October 18, 2012

Is tight systems integration always a good idea?

Systems integration used to be the dark side of IT. Unglamorous. Underestimated.
Avatar Remi Lequette

Systems integration used to be the dark side of IT. Unglamorous. Underestimated. A greedy consumer of limited project resources.

Much has changed since then. Thanks to the progress made with middle-ware and standards leveraging XML, enterprise application integration, and web services, systems integration now takes a fraction of the time and effort that used to be required.

So why do some people still believe that integrated all-in-one systems are somehow better than best-of-breed ones?

I wish I knew.

What I do know is that tight integration isn’t all it’s made out to be.

Before I explain why an integrated solution that couples ERP and Advanced Planning and Scheduling (APS) too tightly can turn into a nightmare, let me say – right away – that integration has its advantages. It improves productivity by eliminating the need for tedious data copying. And it improves accuracy, as data is only entered once.

So yes, of course your APS solution should be well integrated with your ERP system, and this can be accomplished quite easily nowadays.

Tight integration, on the other hand, is quite another matter.

infographic on system integration - showing connectivity of documents, mail and other files

I’ve been involved in many ERP-APS integrations and most of the time we had to add options to overwrite data coming from the ERP system. This probably sounds bizarre: Isn’t an ERP system supposed to provide the most up-to-date, accurate data?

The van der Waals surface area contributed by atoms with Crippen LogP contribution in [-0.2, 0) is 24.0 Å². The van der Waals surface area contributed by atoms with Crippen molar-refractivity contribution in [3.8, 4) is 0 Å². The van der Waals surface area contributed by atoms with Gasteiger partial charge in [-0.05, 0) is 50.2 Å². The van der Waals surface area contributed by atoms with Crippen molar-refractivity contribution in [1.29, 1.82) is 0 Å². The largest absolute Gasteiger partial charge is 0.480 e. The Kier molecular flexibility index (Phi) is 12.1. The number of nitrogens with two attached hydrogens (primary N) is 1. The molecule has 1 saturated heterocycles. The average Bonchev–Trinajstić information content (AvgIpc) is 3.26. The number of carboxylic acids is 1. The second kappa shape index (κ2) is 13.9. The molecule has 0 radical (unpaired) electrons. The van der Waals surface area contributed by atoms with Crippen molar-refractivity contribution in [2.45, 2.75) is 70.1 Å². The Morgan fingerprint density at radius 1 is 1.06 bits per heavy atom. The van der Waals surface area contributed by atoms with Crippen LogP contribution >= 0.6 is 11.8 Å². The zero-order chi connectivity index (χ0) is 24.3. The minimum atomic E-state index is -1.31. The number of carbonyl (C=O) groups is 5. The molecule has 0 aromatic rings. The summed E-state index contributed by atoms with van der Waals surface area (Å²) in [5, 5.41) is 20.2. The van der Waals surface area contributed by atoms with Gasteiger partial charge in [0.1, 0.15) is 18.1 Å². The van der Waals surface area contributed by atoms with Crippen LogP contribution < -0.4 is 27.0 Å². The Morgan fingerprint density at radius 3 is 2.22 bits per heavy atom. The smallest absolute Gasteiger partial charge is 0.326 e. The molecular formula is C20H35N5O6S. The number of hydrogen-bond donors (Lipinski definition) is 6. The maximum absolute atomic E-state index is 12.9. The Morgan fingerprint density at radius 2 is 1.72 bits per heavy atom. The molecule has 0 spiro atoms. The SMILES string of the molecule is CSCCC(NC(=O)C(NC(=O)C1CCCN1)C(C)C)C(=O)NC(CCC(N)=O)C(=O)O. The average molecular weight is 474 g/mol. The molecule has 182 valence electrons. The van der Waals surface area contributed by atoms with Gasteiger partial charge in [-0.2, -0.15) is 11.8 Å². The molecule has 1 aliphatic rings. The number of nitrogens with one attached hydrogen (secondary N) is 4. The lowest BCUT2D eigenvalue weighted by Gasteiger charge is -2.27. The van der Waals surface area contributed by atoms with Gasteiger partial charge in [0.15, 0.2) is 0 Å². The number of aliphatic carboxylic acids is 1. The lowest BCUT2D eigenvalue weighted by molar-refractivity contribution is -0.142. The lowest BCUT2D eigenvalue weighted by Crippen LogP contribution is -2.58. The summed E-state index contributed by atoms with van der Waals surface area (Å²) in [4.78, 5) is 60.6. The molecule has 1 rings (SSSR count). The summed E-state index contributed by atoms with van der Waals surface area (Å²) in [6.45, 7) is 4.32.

Well yes it is, but life ain’t like the movies. There are often limitations, assumptions and latencies that disconnect the system from reality, and then which do you believe?

In most production environments, reality wins hands down. I’ve actually seen planners start their day by overriding stock data with a spreadsheet from the warehouse because the system ‘didn’t know’ about expired stocks or palettes just out of quarantine.

There’s more.

In a tightly integrated system, data is shared by everyone in the company. That’s the beauty of it – and the curse. In one unforgettable case, the planners needed monthly updates of the machine production speed to plan accurately. The finance department wanted no such thing, claiming that the information was unnecessary and likely to introduce unwelcome variations in costs. A quarterly average value was enough for them to track costs against budget.

Perhaps the most unfortunate result of tight integration is the way it limits your ability to explore what-ifs. The precious time saved by an APS system should be used by planners to explore alternatives. After all, isn’t moving from reaction to anticipation the essence of planning?

Creating what-if scenarios involves ‘playing’ with data to assess the impact of various changes. For example, you might need to tweak your master data (What if I introduce a new product?) or transactional data (What if demand increases next week?), but such changes cannot be made in a tightly integrated system where the data has to reflect your operational reality.

So here’s the crux of the matter. If you’re thinking of making the big leap from spreadsheets to an APS system, make sure you aim for the best of both worlds: the power of integration and the flexibility of a planning bubble where you can explore alternatives without worrying about how they will affect the rest of the system.

Stay up to date

Receive monthly updates on content you won’t want to miss


Register here to receive a monthly update on our newest content.